The NCAA already has divisions, and the lower levels are full of public schools from those same states, including my hometown Texas A&M - Kingsville Javelinas. I don’t know of anyone who wants to see them playing against bigger schools. The reality is that the schools in the lower half of the FBS have no shot at competing for a championship. The schools at the top want to be in their own super conferences. The de facto division is likely going to happen anyways. It’s just a question of whether the Texas Techs and Oklahoma States of the world prefer to remain big fish in a pond with giant fish, or to swim over to a different pond where they can compete against other big fish while the giant fish compete amongst themselves.

Yeah, that’s exactly what they did that broke the camel’s back, after years of rather arrogantly treating A&M and the rest of the SWC like crap, they finally went too far, and A&M gave them both fingers and bailed to the SEC, putting themselves on a longer-term upswing, and leaving UT flailing around in an arguably second-rate conference with Oklahoma.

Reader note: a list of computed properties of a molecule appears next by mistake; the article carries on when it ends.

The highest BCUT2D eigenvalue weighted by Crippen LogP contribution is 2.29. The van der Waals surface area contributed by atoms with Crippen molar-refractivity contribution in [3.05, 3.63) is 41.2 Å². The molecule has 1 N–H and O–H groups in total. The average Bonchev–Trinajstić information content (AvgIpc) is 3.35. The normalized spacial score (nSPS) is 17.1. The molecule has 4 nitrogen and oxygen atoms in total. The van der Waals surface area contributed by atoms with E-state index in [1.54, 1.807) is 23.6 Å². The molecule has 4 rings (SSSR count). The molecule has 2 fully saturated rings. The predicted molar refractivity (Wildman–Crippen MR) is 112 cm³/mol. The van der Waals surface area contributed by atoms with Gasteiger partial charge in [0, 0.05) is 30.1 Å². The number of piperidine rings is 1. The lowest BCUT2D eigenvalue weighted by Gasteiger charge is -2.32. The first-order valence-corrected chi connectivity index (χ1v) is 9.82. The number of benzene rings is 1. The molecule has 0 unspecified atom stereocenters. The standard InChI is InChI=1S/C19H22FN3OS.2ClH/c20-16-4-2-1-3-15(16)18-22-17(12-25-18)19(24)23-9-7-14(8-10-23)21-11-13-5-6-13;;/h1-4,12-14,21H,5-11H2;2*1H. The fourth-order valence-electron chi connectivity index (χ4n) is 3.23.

I’m not interested as an Aggie in bringing UT into the SEC. I mean, it would be entertaining to see them show up and acting like the SEC should be glad to have them and that they are the biggest fish in that pond, and get checked hard by the rest of the conference, but in the long term I’m not convinced it buys the SEC much really, and as far as my own school is concerned, having UT in the Big 12 is a better bet for us; we have a recruiting advantage versus them in-state by virtue of being part of a better conference, and we get more attention from the sports press than we used to, now that we’re not in UT’s shadow. Adding UT would likely make things a lot more difficult for us in that sense- recruiting and everything else sports-related would become more challenging, as it would be a direct choice between A&M and UT, not a more complicated one between the schools AND conferences.